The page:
Original Research

Occupational stress, ill health and organisational commitment of employees at a university of technology

Joshua P. Viljoen, Sebastiaan Rothmann
SA Journal of Industrial Psychology | Vol 35, No 1 | a730 | DOI: https://doi.org/10.4102/sajip.v35i1.730 | © 2009 Joshua P. Viljoen, Sebastiaan Rothmann | This work is licensed under CC Attribution 4.0
Submitted: 12 July 2008 | Published: 20 June 2009

About the author(s)

Joshua P. Viljoen, North-West University, South Africa
Sebastiaan Rothmann, North-West University - Potchefstroom Campus, South Africa

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The aim of this study was to investigate the relationship between occupational stress, ill health and organisational commitment. A survey design was used. The sample (N=353) consisted of academic (n=132) and support staff (n=221) at a university of technology. The Organizational Stress Screening Tool (ASSET) and a biographical questionnaire were administered. The results showed that different organisational stressors contributed significantly to ill health and low organisational commitment. Stress about job security contributed to both physical and psychological ill health, whereas overload and job aspects contributed to psychological ill health. Stress about control and resources contributed to low organisational commitment. Low individual commitment to the organisation was predicted by five stressors, namely work-life balance, overload, control, job aspects and pay.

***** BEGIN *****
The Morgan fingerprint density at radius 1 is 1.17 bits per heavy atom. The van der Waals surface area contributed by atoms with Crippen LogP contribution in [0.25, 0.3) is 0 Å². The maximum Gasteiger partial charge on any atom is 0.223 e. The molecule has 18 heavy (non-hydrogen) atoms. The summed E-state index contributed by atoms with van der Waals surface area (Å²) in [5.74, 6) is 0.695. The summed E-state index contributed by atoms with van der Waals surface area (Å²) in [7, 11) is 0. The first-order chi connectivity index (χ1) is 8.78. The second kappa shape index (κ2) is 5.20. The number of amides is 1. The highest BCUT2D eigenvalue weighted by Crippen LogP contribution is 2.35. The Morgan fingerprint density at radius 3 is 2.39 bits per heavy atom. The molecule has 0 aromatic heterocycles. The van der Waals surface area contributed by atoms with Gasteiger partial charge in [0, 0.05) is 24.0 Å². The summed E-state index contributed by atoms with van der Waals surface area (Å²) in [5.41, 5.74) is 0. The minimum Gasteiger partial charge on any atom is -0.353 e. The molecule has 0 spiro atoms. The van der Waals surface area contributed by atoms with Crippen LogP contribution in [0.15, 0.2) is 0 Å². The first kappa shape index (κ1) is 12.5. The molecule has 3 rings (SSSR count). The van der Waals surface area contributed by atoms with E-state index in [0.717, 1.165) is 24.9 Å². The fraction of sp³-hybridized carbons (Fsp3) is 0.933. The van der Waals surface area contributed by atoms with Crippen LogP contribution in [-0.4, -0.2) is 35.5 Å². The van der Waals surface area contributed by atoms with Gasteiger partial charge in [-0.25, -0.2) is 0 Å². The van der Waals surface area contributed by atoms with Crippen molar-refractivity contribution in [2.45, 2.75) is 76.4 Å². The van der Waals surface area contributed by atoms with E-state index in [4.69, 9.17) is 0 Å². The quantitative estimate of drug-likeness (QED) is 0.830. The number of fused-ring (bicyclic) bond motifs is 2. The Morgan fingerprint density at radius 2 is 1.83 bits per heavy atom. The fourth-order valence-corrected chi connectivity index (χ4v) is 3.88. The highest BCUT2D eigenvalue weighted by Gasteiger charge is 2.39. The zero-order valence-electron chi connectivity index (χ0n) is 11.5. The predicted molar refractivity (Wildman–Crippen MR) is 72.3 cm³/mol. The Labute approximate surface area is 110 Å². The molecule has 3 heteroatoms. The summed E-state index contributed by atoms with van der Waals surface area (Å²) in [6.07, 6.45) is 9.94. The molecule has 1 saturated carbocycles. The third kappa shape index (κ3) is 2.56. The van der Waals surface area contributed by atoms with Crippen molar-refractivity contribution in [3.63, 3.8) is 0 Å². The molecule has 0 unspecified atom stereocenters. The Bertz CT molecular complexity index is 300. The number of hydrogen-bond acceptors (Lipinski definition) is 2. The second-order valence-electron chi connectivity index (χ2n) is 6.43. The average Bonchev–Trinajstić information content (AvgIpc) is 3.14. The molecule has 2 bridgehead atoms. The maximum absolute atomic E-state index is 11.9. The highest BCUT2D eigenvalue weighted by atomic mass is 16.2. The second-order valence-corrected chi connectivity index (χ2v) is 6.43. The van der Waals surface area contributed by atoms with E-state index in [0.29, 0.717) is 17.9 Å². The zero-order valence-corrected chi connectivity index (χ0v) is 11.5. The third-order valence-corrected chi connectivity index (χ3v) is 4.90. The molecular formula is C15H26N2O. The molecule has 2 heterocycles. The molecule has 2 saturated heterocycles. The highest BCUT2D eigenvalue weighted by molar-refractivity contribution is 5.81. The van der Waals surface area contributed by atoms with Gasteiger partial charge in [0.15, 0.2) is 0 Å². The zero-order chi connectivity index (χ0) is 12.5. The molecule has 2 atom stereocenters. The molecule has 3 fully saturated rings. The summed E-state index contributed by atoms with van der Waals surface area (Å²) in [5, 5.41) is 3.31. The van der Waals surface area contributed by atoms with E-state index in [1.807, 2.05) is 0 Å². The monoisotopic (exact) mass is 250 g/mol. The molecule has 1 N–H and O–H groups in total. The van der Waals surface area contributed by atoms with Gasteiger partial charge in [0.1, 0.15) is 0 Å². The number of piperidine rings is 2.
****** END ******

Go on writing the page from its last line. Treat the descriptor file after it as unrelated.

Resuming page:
occupational stress; organisational commitment; ill health, work overload; work-life balance


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